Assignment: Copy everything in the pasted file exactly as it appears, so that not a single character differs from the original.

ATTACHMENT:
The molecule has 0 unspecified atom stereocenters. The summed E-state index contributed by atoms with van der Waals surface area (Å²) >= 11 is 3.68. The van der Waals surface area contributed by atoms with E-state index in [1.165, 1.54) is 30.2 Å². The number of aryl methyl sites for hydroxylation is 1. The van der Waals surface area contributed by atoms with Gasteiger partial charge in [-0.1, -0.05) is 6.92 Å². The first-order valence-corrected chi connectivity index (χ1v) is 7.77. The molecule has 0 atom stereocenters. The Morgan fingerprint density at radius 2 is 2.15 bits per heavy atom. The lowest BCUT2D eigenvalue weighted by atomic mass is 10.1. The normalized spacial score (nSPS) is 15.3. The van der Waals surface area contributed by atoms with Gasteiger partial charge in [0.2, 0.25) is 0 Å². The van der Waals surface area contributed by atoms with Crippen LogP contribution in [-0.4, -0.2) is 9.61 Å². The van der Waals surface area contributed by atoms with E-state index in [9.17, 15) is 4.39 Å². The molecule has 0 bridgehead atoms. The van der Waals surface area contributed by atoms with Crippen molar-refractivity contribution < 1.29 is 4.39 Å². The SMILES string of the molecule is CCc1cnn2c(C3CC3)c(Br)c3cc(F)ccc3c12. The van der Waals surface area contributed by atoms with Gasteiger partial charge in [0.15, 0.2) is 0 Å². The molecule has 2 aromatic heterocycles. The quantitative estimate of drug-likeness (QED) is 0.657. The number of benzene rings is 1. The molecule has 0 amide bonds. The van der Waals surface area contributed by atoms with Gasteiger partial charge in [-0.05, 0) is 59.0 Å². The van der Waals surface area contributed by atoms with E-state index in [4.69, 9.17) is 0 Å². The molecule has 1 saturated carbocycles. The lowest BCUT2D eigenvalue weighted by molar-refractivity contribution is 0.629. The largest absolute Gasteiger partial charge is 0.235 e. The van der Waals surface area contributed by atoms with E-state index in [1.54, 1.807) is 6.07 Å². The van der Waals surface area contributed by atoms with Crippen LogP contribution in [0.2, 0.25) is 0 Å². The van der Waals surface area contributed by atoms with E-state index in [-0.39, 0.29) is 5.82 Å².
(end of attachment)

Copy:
The molecule has 0 unspecified atom stereocenters. The summed E-state index contributed by atoms with van der Waals surface area (Å²) >= 11 is 3.68. The van der Waals surface area contributed by atoms with E-state index in [1.165, 1.54) is 30.2 Å². The number of aryl methyl sites for hydroxylation is 1. The van der Waals surface area contributed by atoms with Gasteiger partial charge in [-0.1, -0.05) is 6.92 Å². The first-order valence-corrected chi connectivity index (χ1v) is 7.77. The molecule has 0 atom stereocenters. The Morgan fingerprint density at radius 2 is 2.15 bits per heavy atom. The lowest BCUT2D eigenvalue weighted by atomic mass is 10.1. The normalized spacial score (nSPS) is 15.3. The van der Waals surface area contributed by atoms with Gasteiger partial charge in [0.2, 0.25) is 0 Å². The van der Waals surface area contributed by atoms with Crippen LogP contribution in [-0.4, -0.2) is 9.61 Å². The van der Waals surface area contributed by atoms with E-state index in [9.17, 15) is 4.39 Å². The molecule has 0 bridgehead atoms. The van der Waals surface area contributed by atoms with Crippen molar-refractivity contribution < 1.29 is 4.39 Å². The SMILES string of the molecule is CCc1cnn2c(C3CC3)c(Br)c3cc(F)ccc3c12. The van der Waals surface area contributed by atoms with Gasteiger partial charge in [0.15, 0.2) is 0 Å². The molecule has 2 aromatic heterocycles. The quantitative estimate of drug-likeness (QED) is 0.657. The number of benzene rings is 1. The molecule has 0 amide bonds. The van der Waals surface area contributed by atoms with Gasteiger partial charge in [-0.05, 0) is 59.0 Å². The van der Waals surface area contributed by atoms with E-state index in [4.69, 9.17) is 0 Å². The molecule has 1 saturated carbocycles. The lowest BCUT2D eigenvalue weighted by molar-refractivity contribution is 0.629. The largest absolute Gasteiger partial charge is 0.235 e. The van der Waals surface area contributed by atoms with E-state index in [1.54, 1.807) is 6.07 Å². The van der Waals surface area contributed by atoms with Crippen LogP contribution in [0.2, 0.25) is 0 Å². The van der Waals surface area contributed by atoms with E-state index in [-0.39, 0.29) is 5.82 Å².